Does Clean Code Matter?

In his book Clean Code, Uncle Bob quotes Kent Beck about how fragile a premise it is that good code at all matters. Both authors write their respective books on the faith that it is although I suspect it is perhaps more accurate to call it conviction than faith.

It is not uncommon to come across code bases that are undoubtably dirty, messy, or unclean. It is also not entirely uncommon to come across successful projects with a terribly unclean code base. You can’t help but think whether clean code is plain vanity after all.

However, I think clean code ultimately matters because messy code is hard to read and hard to change. When necessary care is not taken writing code, you get messy code and mess tends to multiply and escalate. Messiness can initially be cosmetic but over time (and not a long time is required at all) more material aspects become messy including design and architecture. Small messes don’t stay small for long.

I think an excellent analogy is the Broken Window Theory. The idea is that visible signs of disorder encourages more of it. One story talks about a building which was well maintained for many years. It never got intruded or vandalized. Then one day, an accident happened and one window was broken. The rest of the building was still pristine but, for some reason, the broken window was not immediately repaired. In the following weeks, the building, that for years never got intruded or vandalized, got intruded and vandalized resulting in more broken windows.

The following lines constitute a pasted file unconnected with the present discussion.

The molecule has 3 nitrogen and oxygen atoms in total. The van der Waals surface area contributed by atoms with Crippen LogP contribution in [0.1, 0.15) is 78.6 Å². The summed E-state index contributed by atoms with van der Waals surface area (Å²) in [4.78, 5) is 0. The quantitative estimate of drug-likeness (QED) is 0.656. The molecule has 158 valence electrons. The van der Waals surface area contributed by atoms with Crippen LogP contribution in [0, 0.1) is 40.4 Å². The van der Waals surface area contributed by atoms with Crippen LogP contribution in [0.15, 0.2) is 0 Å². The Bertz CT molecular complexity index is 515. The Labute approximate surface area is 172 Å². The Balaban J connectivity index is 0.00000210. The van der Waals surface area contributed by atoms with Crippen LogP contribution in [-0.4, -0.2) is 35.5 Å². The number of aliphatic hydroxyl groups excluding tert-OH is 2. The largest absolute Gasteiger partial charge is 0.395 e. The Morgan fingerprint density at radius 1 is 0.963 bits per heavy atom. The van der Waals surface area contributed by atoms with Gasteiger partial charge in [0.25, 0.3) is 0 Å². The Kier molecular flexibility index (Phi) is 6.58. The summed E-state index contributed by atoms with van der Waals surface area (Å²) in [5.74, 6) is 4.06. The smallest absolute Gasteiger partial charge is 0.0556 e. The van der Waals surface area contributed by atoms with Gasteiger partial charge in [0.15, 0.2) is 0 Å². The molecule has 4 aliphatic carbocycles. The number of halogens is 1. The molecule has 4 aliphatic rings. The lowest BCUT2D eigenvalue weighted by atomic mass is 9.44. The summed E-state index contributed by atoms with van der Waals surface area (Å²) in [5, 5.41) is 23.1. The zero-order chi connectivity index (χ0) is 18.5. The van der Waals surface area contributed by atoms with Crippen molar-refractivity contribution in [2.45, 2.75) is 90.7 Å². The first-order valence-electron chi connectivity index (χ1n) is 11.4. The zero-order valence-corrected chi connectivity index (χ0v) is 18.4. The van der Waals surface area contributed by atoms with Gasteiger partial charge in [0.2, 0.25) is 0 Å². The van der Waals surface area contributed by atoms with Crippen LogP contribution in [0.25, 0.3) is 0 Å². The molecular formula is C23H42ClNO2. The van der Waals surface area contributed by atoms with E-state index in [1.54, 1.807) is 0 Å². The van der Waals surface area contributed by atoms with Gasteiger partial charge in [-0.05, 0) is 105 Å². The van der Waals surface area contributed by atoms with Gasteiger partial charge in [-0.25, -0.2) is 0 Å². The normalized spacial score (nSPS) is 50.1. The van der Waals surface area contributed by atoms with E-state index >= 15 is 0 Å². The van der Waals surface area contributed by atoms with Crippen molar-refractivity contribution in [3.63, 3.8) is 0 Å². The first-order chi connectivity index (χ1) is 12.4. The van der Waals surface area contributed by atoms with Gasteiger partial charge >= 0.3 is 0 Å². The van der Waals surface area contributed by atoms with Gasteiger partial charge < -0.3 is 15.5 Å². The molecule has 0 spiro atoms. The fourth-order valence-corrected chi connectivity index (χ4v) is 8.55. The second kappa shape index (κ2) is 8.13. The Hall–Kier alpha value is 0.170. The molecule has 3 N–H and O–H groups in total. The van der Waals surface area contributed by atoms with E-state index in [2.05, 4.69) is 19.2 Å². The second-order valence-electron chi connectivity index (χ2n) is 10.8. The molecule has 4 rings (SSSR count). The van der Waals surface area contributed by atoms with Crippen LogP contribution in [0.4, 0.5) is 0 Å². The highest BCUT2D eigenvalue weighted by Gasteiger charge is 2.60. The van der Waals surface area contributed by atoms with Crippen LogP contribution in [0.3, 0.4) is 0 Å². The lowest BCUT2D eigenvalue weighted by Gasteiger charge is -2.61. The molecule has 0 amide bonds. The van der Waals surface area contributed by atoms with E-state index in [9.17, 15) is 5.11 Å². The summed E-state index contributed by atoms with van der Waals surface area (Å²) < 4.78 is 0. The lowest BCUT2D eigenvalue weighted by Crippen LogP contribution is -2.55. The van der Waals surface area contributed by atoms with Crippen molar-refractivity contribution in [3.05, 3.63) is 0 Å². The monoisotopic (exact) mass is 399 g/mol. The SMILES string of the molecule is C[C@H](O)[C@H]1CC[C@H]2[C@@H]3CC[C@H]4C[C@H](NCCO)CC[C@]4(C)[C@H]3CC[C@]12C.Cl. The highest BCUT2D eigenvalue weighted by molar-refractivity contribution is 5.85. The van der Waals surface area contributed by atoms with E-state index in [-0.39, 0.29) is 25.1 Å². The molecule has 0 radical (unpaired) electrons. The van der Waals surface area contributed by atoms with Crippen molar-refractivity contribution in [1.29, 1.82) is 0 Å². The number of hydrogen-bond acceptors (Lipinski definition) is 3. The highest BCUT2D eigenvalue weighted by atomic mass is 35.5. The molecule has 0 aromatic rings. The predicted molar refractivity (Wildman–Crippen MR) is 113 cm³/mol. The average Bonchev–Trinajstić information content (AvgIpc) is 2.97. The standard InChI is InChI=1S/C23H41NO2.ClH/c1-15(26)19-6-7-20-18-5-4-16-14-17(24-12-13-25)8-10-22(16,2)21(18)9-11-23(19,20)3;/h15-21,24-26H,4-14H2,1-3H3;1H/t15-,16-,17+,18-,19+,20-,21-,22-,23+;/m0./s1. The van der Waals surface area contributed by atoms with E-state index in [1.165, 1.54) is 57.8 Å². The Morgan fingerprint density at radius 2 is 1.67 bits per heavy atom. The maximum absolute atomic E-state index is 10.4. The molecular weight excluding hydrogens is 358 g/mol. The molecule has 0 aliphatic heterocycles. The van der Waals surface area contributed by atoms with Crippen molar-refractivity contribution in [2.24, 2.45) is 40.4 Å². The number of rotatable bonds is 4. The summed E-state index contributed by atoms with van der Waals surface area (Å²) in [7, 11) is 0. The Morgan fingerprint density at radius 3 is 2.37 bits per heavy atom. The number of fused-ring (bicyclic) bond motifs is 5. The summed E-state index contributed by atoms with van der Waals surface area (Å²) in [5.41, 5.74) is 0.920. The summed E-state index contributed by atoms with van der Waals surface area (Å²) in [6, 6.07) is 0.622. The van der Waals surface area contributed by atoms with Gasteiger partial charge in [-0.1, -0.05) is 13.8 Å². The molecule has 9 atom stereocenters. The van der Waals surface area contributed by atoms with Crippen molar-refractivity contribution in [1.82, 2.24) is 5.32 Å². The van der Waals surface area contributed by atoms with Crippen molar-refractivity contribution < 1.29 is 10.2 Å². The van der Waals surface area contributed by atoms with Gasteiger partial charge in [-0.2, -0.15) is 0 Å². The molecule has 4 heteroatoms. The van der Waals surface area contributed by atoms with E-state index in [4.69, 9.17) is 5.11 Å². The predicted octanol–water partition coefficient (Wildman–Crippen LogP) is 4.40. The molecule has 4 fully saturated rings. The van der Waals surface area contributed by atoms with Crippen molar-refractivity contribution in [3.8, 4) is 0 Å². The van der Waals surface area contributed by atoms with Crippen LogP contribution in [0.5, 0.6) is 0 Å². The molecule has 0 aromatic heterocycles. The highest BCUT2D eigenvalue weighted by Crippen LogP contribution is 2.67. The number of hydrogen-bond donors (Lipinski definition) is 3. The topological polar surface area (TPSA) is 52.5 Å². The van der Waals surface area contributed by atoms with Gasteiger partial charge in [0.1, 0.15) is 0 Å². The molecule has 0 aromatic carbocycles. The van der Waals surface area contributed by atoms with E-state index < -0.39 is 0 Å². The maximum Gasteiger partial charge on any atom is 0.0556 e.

Code that looks neglected tends to encourage neglect. Messy code tends to become the foundation for even more messy code. The mess bleeds into design and even escalates into architecture. The mess snowballs.

Between clean code and messy code, we know clean code is better. Yet, we also know projects succeed despite having messy code. Perhaps projects even initially succeed precisely because of quick messy coding. Clean code is practiced on the conviction that it is the right way to succeed. While it may ruffle some feathers, clean code reflects our professionalism and a low barrier to entry is not an excuse for low professional standards.

Dependency Inversion

One of the most useful techniques I’ve found when building software is dependency inversion. It seems to be largely misunderstood by most programmers and confused with dependency injection. Yet, it is a cornerstone of Clean Architecture and is the main principle behind decoupling a system from its lower level dependencies.